Hospital faces whopping £107m maintenance backlog
Alex Seabrook, local democracy reporter
A hospital in in Cardiff, is facing a whopping £107 million maintenance backlog including electrical and fire safety issues.
The long list of tasks needed to maintain the aging University Hospital of Wales, is one of the justifications for building a new replacement hospital.
Cardiff and Vale University Health Board is asking the Welsh Government to foot the bill to replace the 1,000-bed UHW, which was built between 1962 and 1971.
The health board insisted the hospital is still safe for patients and staff, despite the maintenance issues.
A recent freedom of information request has revealed the total cost to tackle the maintenance backlog is £107,374,993.
This comprises: £32,434,061 on building discipline, £36,229,838 on mechanical issues, £18,281,740 on electrical issues, £7,582,816 on ‘miscellaneous’ issues, £678,503 on fire safety, and £12,168,035 on statutory safety.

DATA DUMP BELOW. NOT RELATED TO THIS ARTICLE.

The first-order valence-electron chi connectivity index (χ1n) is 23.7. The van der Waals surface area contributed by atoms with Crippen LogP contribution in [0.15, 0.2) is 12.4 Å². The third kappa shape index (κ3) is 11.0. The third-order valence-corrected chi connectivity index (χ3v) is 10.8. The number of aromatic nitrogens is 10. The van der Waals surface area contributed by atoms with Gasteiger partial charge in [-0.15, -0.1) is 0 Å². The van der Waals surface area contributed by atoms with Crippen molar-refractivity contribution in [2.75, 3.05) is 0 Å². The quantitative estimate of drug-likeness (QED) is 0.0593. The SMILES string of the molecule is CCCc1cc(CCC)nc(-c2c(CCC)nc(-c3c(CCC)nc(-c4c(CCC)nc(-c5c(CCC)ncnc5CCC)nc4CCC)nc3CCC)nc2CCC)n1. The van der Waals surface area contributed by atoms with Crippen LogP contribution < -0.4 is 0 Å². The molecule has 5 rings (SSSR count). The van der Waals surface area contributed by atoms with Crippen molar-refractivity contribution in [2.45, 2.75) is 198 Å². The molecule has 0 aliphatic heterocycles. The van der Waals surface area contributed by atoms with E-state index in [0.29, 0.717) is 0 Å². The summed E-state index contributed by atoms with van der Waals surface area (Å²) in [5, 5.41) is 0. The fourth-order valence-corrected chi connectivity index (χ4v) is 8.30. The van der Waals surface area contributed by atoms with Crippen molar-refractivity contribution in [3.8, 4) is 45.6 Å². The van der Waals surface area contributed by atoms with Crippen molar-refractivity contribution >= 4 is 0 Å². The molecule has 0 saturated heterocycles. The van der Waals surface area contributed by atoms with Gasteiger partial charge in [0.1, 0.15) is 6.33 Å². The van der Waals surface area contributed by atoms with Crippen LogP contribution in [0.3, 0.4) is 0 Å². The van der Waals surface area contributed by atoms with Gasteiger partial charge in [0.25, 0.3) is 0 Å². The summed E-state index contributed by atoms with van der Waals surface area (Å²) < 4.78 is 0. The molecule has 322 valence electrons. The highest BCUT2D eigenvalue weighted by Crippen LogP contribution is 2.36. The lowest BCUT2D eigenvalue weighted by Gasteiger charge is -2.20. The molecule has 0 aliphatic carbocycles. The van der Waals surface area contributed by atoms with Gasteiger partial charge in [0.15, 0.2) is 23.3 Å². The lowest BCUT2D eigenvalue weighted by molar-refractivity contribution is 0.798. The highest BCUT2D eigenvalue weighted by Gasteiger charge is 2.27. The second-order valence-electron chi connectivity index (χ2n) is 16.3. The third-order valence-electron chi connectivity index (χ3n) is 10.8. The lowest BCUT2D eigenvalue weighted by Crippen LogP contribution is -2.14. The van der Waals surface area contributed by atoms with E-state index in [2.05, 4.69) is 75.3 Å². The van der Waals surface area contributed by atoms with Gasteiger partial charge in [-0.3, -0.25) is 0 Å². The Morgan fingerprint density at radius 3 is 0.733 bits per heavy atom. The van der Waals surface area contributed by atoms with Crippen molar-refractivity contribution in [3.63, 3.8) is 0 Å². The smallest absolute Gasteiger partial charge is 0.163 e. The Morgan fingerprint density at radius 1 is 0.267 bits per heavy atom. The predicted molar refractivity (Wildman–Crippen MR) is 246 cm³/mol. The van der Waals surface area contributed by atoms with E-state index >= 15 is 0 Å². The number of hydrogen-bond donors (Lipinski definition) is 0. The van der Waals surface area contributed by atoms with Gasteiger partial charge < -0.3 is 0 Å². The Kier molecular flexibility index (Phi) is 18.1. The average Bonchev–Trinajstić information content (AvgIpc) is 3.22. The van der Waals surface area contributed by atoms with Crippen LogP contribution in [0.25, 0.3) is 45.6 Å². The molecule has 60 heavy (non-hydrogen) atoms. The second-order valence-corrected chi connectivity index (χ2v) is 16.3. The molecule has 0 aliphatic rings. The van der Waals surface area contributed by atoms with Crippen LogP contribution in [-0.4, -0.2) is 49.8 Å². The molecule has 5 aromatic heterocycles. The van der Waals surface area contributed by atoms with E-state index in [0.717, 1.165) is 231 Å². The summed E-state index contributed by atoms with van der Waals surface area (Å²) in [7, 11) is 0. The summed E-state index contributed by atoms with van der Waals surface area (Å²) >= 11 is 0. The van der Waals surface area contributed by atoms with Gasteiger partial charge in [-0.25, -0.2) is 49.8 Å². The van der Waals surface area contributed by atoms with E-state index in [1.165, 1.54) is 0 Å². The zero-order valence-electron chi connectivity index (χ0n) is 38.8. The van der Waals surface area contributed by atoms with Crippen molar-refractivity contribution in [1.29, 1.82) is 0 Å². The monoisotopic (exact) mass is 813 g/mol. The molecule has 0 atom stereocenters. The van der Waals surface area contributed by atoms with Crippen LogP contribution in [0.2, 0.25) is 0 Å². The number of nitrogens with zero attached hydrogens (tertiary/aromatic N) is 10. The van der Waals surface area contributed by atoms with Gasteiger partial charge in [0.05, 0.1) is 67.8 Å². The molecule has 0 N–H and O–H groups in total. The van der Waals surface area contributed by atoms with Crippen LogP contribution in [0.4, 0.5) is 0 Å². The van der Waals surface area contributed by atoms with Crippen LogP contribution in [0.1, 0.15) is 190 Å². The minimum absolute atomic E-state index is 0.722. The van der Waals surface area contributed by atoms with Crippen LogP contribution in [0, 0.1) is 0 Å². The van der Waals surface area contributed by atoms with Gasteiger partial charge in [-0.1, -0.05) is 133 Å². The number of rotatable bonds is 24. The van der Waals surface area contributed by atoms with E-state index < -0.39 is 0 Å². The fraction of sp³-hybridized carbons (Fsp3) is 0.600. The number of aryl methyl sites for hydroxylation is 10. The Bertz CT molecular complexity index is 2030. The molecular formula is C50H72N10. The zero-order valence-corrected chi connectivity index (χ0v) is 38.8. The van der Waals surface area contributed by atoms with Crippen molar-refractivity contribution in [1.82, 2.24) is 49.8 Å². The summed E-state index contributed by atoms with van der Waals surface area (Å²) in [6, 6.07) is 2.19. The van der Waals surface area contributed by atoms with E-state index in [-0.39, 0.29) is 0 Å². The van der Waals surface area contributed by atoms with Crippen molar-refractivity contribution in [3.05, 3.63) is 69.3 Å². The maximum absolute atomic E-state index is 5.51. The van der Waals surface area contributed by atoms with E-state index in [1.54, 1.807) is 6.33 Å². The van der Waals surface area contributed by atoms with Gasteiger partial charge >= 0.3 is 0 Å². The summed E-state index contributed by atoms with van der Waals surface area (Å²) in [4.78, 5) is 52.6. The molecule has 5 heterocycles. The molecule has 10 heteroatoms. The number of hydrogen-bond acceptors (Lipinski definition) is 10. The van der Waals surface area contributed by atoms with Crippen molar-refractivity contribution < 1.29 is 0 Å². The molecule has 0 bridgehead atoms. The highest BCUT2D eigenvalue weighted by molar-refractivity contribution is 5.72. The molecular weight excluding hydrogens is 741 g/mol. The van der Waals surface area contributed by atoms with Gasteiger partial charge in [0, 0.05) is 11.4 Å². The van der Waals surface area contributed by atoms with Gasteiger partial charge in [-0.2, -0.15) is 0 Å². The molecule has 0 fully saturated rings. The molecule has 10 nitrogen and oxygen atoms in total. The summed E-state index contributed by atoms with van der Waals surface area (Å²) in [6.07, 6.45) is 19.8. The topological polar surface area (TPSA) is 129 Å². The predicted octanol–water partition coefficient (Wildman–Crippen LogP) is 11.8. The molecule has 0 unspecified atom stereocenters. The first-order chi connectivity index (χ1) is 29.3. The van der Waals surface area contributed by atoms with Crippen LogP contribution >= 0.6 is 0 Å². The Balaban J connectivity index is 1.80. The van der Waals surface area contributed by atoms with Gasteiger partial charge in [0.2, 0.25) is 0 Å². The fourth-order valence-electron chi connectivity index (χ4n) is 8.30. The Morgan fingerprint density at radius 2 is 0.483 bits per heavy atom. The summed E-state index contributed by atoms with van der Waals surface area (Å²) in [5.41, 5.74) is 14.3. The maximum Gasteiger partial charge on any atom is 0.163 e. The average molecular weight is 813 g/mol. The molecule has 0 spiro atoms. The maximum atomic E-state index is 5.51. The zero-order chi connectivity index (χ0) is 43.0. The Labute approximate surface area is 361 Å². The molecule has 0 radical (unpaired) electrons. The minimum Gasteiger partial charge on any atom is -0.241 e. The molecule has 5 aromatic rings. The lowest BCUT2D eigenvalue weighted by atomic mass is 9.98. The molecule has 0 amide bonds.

The staggering total bill is more than half the expected cost of building a brand new Velindre cancer hospital in Whitchurch.
It is unclear how much a replacement UHW would cost, but building work could begin as soon as 2025. It would take three years to build and could open in 2028. Health bosses have so far not said whether the new hospital would be built on the current site or elsewhere.
As well as the huge maintenance costs, UHW is running out of space for the latest advancements in healthcare technology. A replacement hospital could also be designed to better respond to future pandemics. Llandough Hospital would see its buildings refurbished.
A spokesperson for Cardiff and Vale University Health Board said: “As it was built many years ago, it is natural that a building as complex as UHW needs continual maintenance.
“When our patients and staff come to the hospital, our top priority is to provide a safe environment for them. Therefore, we prioritise our maintenance programme and have dedicated teams who work around the clock to ensure their safety and that the vital services we provide at UHW can go ahead.
“Patients can rest assured that despite the ongoing maintenance programme, UHW is safe to attend and receive treatment. As it was built over 50 years ago, the health board is beginning to plan how we redevelop the hospital to ensure that our estate is fit for the healthcare needs of future generations.
“We believe that this approach will allow us to deliver our vital services in the most sustainable way for decades to come.”
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